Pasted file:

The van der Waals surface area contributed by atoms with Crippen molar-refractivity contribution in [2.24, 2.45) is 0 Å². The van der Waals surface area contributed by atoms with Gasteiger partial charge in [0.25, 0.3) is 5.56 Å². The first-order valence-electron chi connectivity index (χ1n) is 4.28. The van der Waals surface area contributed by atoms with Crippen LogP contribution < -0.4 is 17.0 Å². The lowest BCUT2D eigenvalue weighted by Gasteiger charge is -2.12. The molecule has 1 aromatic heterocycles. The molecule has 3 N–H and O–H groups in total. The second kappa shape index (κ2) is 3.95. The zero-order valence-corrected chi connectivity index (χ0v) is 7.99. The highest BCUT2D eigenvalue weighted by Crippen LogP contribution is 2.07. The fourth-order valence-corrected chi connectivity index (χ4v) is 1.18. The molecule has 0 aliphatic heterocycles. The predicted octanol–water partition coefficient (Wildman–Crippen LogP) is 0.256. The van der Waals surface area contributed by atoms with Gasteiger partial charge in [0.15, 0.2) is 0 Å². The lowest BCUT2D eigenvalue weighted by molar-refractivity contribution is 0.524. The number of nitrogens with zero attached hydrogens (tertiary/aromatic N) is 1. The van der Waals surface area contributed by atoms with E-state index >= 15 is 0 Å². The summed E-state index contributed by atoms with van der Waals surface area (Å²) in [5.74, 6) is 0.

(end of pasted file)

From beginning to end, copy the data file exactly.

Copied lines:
The van der Waals surface area contributed by atoms with Crippen molar-refractivity contribution in [2.24, 2.45) is 0 Å². The van der Waals surface area contributed by atoms with Gasteiger partial charge in [0.25, 0.3) is 5.56 Å². The first-order valence-electron chi connectivity index (χ1n) is 4.28. The van der Waals surface area contributed by atoms with Crippen LogP contribution < -0.4 is 17.0 Å². The lowest BCUT2D eigenvalue weighted by Gasteiger charge is -2.12. The molecule has 1 aromatic heterocycles. The molecule has 3 N–H and O–H groups in total. The second kappa shape index (κ2) is 3.95. The zero-order valence-corrected chi connectivity index (χ0v) is 7.99. The highest BCUT2D eigenvalue weighted by Crippen LogP contribution is 2.07. The fourth-order valence-corrected chi connectivity index (χ4v) is 1.18. The molecule has 0 aliphatic heterocycles. The predicted octanol–water partition coefficient (Wildman–Crippen LogP) is 0.256. The van der Waals surface area contributed by atoms with Gasteiger partial charge in [0.15, 0.2) is 0 Å². The lowest BCUT2D eigenvalue weighted by molar-refractivity contribution is 0.524. The number of nitrogens with zero attached hydrogens (tertiary/aromatic N) is 1. The van der Waals surface area contributed by atoms with E-state index >= 15 is 0 Å². The summed E-state index contributed by atoms with van der Waals surface area (Å²) in [5.74, 6) is 0.